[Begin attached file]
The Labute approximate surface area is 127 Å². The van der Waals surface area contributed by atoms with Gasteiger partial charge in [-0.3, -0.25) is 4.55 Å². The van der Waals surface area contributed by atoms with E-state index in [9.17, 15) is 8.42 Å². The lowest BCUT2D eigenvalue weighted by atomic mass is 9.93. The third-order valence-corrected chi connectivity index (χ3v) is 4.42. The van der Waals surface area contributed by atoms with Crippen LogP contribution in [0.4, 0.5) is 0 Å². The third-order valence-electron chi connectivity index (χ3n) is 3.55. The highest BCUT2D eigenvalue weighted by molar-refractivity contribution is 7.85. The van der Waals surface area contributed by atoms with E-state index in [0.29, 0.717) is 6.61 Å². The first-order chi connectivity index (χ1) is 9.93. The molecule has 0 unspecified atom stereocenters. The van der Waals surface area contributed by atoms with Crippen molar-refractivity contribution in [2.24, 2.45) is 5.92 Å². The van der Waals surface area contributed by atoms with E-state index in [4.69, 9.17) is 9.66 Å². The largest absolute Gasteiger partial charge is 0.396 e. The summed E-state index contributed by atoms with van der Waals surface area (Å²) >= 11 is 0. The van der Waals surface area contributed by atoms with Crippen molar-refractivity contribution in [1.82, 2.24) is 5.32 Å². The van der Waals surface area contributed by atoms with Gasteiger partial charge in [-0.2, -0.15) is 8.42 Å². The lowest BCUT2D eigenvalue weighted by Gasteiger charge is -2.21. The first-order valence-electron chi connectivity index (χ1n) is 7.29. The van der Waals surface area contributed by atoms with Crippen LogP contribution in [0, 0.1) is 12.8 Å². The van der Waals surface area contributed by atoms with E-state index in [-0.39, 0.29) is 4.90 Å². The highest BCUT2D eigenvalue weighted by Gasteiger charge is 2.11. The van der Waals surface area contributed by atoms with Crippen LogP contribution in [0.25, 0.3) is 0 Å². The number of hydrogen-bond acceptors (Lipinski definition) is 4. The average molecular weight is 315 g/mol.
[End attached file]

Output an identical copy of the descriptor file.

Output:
The Labute approximate surface area is 127 Å². The van der Waals surface area contributed by atoms with Gasteiger partial charge in [-0.3, -0.25) is 4.55 Å². The van der Waals surface area contributed by atoms with E-state index in [9.17, 15) is 8.42 Å². The lowest BCUT2D eigenvalue weighted by atomic mass is 9.93. The third-order valence-corrected chi connectivity index (χ3v) is 4.42. The van der Waals surface area contributed by atoms with Crippen LogP contribution in [0.4, 0.5) is 0 Å². The third-order valence-electron chi connectivity index (χ3n) is 3.55. The highest BCUT2D eigenvalue weighted by molar-refractivity contribution is 7.85. The van der Waals surface area contributed by atoms with E-state index in [0.29, 0.717) is 6.61 Å². The first-order chi connectivity index (χ1) is 9.93. The molecule has 0 unspecified atom stereocenters. The van der Waals surface area contributed by atoms with Crippen molar-refractivity contribution in [2.24, 2.45) is 5.92 Å². The van der Waals surface area contributed by atoms with E-state index in [4.69, 9.17) is 9.66 Å². The largest absolute Gasteiger partial charge is 0.396 e. The summed E-state index contributed by atoms with van der Waals surface area (Å²) >= 11 is 0. The van der Waals surface area contributed by atoms with Crippen molar-refractivity contribution in [1.82, 2.24) is 5.32 Å². The van der Waals surface area contributed by atoms with Gasteiger partial charge in [-0.2, -0.15) is 8.42 Å². The lowest BCUT2D eigenvalue weighted by Gasteiger charge is -2.21. The first-order valence-electron chi connectivity index (χ1n) is 7.29. The van der Waals surface area contributed by atoms with Crippen LogP contribution in [0, 0.1) is 12.8 Å². The van der Waals surface area contributed by atoms with E-state index in [-0.39, 0.29) is 4.90 Å². The highest BCUT2D eigenvalue weighted by Gasteiger charge is 2.11. The van der Waals surface area contributed by atoms with Crippen LogP contribution in [0.25, 0.3) is 0 Å². The number of hydrogen-bond acceptors (Lipinski definition) is 4. The average molecular weight is 315 g/mol.